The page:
This is so important that I could write a book on it. Luckily I don’t have to because there are hundreds already on this topic. However there are a few things that are critical.
- Deployments should be easy. The best way to make them easy is automation. You should be able to deploy at any time and on demand. Push button deployment is critical to improving the speed of product development. If you spend days on deployment you’ve lost multiples of days for development.
- Every deployment should happen identically. If there are conditionals or circumstances to your deployments those conditions will fail you in production. If software doesn’t land in production the exact same way every time, you instantly create an un-debuggable system. There is no way to trace issues.
Fix the foundation
If any of these things isn’t happening in your environment, fix it. Step back and make it happen. The rest of your code will be useless in many cases if you miss any of these foundational items.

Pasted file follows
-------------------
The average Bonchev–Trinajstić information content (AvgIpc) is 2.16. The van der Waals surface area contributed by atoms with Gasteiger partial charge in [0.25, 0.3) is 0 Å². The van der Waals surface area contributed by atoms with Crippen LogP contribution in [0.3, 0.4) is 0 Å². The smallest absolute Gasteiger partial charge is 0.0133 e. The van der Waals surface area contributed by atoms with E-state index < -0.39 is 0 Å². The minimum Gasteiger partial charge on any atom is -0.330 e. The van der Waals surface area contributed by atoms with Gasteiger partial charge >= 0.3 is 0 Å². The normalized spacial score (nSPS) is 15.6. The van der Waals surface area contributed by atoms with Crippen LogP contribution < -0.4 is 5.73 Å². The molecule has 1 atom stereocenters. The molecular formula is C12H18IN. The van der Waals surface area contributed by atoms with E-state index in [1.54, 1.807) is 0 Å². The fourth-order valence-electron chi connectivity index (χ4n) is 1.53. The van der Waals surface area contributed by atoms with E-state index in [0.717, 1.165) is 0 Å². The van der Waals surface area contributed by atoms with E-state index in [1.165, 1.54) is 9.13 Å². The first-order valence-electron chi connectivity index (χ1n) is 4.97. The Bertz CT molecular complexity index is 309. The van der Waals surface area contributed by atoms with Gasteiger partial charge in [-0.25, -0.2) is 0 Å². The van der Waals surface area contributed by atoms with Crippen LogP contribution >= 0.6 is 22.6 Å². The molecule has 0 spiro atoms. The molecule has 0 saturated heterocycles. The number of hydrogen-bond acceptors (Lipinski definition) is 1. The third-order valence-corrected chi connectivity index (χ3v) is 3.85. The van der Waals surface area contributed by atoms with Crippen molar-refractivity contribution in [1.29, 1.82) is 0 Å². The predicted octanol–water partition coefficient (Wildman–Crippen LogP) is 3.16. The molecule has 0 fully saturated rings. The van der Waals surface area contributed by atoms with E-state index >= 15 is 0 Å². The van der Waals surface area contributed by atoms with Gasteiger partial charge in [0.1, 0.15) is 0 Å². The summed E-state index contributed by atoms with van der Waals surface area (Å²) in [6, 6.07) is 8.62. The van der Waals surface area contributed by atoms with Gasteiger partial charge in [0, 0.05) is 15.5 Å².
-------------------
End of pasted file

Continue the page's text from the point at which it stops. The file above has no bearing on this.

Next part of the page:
It’s easy to see how some of these things can provide organization and benefit a software development team. I used the word automated a bunch and also the word reliable. It’s also easy now to understand that if you don’t organize these things very early and be vigilant about it how you could end up creating a software development environment where almost no progress occurs. And in many cases it’s a lot of work and often gets put off. That’s fine as long as you take a step back and make sure that these foundational things are organized and enforced. Sometimes you need to rebuild them as well. This is not a bad thing and you should do it. Getting the foundation right will always improve your product.